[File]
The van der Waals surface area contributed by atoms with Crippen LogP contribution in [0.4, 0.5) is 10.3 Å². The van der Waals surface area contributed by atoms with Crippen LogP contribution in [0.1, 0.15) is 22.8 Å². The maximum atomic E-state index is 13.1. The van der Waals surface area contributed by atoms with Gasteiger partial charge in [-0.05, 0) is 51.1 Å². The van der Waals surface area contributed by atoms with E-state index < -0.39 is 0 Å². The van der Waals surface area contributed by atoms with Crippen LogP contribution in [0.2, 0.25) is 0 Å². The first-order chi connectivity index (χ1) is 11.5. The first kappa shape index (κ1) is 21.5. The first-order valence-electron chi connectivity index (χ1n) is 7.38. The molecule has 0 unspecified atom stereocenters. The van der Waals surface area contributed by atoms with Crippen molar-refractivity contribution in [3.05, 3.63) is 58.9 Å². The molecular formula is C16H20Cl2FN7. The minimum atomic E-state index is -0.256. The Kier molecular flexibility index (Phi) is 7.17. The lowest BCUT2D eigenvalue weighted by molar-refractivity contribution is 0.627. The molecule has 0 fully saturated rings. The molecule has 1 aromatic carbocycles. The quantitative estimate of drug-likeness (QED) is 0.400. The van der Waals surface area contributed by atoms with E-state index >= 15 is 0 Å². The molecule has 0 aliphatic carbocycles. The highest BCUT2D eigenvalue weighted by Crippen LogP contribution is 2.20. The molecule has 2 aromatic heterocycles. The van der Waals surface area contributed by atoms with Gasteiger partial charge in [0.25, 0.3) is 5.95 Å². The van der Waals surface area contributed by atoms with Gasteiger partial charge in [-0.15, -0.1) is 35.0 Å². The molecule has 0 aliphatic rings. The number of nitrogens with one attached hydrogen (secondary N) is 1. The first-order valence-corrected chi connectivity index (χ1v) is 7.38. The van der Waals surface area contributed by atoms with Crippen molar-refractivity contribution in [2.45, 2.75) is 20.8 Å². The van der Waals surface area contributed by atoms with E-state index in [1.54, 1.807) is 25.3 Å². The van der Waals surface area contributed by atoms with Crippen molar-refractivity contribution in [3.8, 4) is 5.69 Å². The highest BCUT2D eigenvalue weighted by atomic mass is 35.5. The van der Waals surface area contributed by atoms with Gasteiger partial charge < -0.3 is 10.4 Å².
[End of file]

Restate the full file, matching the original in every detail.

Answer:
The van der Waals surface area contributed by atoms with Crippen LogP contribution in [0.4, 0.5) is 10.3 Å². The van der Waals surface area contributed by atoms with Crippen LogP contribution in [0.1, 0.15) is 22.8 Å². The maximum atomic E-state index is 13.1. The van der Waals surface area contributed by atoms with Gasteiger partial charge in [-0.05, 0) is 51.1 Å². The van der Waals surface area contributed by atoms with E-state index < -0.39 is 0 Å². The van der Waals surface area contributed by atoms with Crippen LogP contribution in [0.2, 0.25) is 0 Å². The first-order chi connectivity index (χ1) is 11.5. The first kappa shape index (κ1) is 21.5. The first-order valence-electron chi connectivity index (χ1n) is 7.38. The molecule has 0 unspecified atom stereocenters. The van der Waals surface area contributed by atoms with Crippen molar-refractivity contribution in [3.05, 3.63) is 58.9 Å². The molecular formula is C16H20Cl2FN7. The minimum atomic E-state index is -0.256. The Kier molecular flexibility index (Phi) is 7.17. The lowest BCUT2D eigenvalue weighted by molar-refractivity contribution is 0.627. The molecule has 0 fully saturated rings. The molecule has 1 aromatic carbocycles. The quantitative estimate of drug-likeness (QED) is 0.400. The van der Waals surface area contributed by atoms with E-state index >= 15 is 0 Å². The molecule has 0 aliphatic carbocycles. The highest BCUT2D eigenvalue weighted by Crippen LogP contribution is 2.20. The molecule has 2 aromatic heterocycles. The van der Waals surface area contributed by atoms with Gasteiger partial charge in [0.25, 0.3) is 5.95 Å². The van der Waals surface area contributed by atoms with Gasteiger partial charge in [-0.15, -0.1) is 35.0 Å². The molecule has 0 aliphatic rings. The number of nitrogens with one attached hydrogen (secondary N) is 1. The first-order valence-corrected chi connectivity index (χ1v) is 7.38. The van der Waals surface area contributed by atoms with Crippen molar-refractivity contribution in [2.45, 2.75) is 20.8 Å². The van der Waals surface area contributed by atoms with E-state index in [1.54, 1.807) is 25.3 Å². The van der Waals surface area contributed by atoms with Crippen molar-refractivity contribution in [3.8, 4) is 5.69 Å². The highest BCUT2D eigenvalue weighted by atomic mass is 35.5. The van der Waals surface area contributed by atoms with Gasteiger partial charge < -0.3 is 10.4 Å².